Let’s get the obligatory Game of Thrones article opening out of the way: Spoilers are coming.
Many have named Game of Thrones one of the most– if not the most – popular shows of this generation. Since the first episode aired in 2011, the show has been picking up fans in droves and HBO has announced spin-off shows will follow the eighth and last season.
What is it about Game of Thrones that has people obsessed about who will sit on the Iron Throne in the end (if there still is one)? Dragons aren’t enough to keep people interested in watching a show for seven years. It’s the storytelling (and dragons) that keeps people coming back for each season premier.
The show employs many storytelling techniques in competent ways. And who employs these storytelling techniques? Expert writers, who use the tools of their trade to entertain the viewers and launch Game of Thrones into popular, mainstream culture.
Let’s look at some of the tricks these writers have mastered that you could employ to take your own work to the next level:
The Three-Eyed Raven, formerly known as Bran Stark, is a walking (too soon?) flashback machine. Aside from being able to look across miles in current time, his entire existence is based on flashbacks. One of the major plot points of the season seven finale was Bran’s revealing of Jon Snow’s parents and the fact that this made him the true heir to the Iron Throne.
This is a prime example of the use of flashbacks as a way to alter storylines. Bran’s revealing of Jon Snow’s true heritage may not have changed the course of the story (yet), but it increased the magnitude of Jon Snow’s situation in the story and changed the meaning of his actions.
Flashbacks are a great way to hold back information and reveal it at a devastating moment.
Any true fan of Game of Thrones has an episode that blew them away. The first instance of a major plot twist could arguably be the death of Ned Stark at the end of season one, which set the pace for the show’s many deaths that drastically changed the direction of the storyline.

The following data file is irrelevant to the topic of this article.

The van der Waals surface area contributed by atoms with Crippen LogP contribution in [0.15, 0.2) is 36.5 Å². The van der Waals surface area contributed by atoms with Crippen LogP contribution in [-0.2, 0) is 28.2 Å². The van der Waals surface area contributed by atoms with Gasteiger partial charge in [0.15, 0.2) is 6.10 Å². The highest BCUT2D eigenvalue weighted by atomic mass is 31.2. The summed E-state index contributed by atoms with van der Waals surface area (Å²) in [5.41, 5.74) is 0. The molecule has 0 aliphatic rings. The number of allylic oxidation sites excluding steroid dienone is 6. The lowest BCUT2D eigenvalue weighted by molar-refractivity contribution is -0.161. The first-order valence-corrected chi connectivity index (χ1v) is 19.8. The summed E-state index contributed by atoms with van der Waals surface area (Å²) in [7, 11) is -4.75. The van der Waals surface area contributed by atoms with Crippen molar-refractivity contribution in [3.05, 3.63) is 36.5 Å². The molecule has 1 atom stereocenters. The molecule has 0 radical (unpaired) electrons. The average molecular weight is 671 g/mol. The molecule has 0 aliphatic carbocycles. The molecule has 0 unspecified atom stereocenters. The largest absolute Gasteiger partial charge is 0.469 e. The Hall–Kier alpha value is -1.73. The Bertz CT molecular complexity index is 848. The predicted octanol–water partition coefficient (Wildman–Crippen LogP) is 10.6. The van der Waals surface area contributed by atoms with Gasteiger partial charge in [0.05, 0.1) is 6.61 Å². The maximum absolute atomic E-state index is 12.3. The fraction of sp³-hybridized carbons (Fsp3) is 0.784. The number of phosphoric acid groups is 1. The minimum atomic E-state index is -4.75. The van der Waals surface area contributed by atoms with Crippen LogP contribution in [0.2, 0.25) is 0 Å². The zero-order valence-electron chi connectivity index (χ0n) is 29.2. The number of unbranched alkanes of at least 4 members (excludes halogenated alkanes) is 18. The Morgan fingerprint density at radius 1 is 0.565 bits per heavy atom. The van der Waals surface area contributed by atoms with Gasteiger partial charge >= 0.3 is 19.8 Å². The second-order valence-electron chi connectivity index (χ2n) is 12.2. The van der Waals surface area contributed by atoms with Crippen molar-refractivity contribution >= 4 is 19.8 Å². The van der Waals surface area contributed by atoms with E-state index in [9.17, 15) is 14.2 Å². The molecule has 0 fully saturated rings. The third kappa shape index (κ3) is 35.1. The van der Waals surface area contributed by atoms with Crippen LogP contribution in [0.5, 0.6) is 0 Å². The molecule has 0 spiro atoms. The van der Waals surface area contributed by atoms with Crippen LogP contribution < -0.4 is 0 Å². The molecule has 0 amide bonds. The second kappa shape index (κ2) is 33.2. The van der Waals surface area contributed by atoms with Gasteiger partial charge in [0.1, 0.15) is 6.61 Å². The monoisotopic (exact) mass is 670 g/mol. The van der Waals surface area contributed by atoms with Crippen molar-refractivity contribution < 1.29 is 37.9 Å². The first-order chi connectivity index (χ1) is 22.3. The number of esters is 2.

One could make the case that one of the reasons for Game of Thrones’ popularity is its use of plot twists. This plot technique is often utilized to keep viewers or readers on the edge of their seats – to punish them for getting too ahead of themselves in predicting what is going to happen next.
Ticking Clock Scenario
Throughout much of the show, there is one consistent threat that gets steadily closer to the characters as time goes by. The White Walkers, led by the Night King, begin their descent toward The Wall early on in the show and by the end of the seventh season, have finally breached that wall.
This is an excellent example of another plot advancement technique – the Ticking Clock Scenario. This is something – a force, a person, a situation – that puts a time limit on a story. As the final moment of reckoning gets closer, the speed of the story and excitement of both the readers and characters increases.
Game of Thrones employs use of misdirection in its storytelling as well. Misdirection is the quieter cousin of the plot twist, and can be found at various points in the story. In the last season, Cersei Lannister, queen of Westeros, has a vis-à-vis meeting with Daenerys Targaryen and Jon Snow. After a short meeting with them and an impromptu one with her brother, Tyrion, she announces she will ride north with her enemies to ward of the advancing army of White Walkers. She shortly thereafter reveals this is a lie, surprising her brother Jamie and viewers alike.
Misdirection can be a powerful tool in a narrative, and a malicious one to boot. What this technique does is trick readers and viewers into believing something that is not true and then yanking the rug out from under that belief, sometimes through the use of a plot twist.
The Rising Protagonist or Hero
This may be a sore topic for Game of Thrones fans, who have experienced the rise (and fall) of many protagonists over the years. As the show moves into its final season, fans have been left with two main heroes – Jon Snow and Daenerys Targaryen.
The great power of this technique is that the reader or viewer gets to grow with the rising hero and, if the character is well-written, will feel an affinity toward that hero. For seven seasons, fans have watched as Jon Snow traveled from his boyhood home as a bastard destined to a life protecting an icy wall to transform into King of the North. Fans have watched him every step of the way as he rises to his destiny as a hero.
This progression has created a character loved by many and has made the Game of Thrones storyline that much more important. If the reader can’t live, grow and fight alongside a character, then they care when that character dies or, say, becomes King of Westeros? Please, save your emails.
So, what do you think? Can you add some of these five writing techniques into your own work? Are there others that the writers of Game of Thrones use to cause the wildfire spread of the show’s popularity?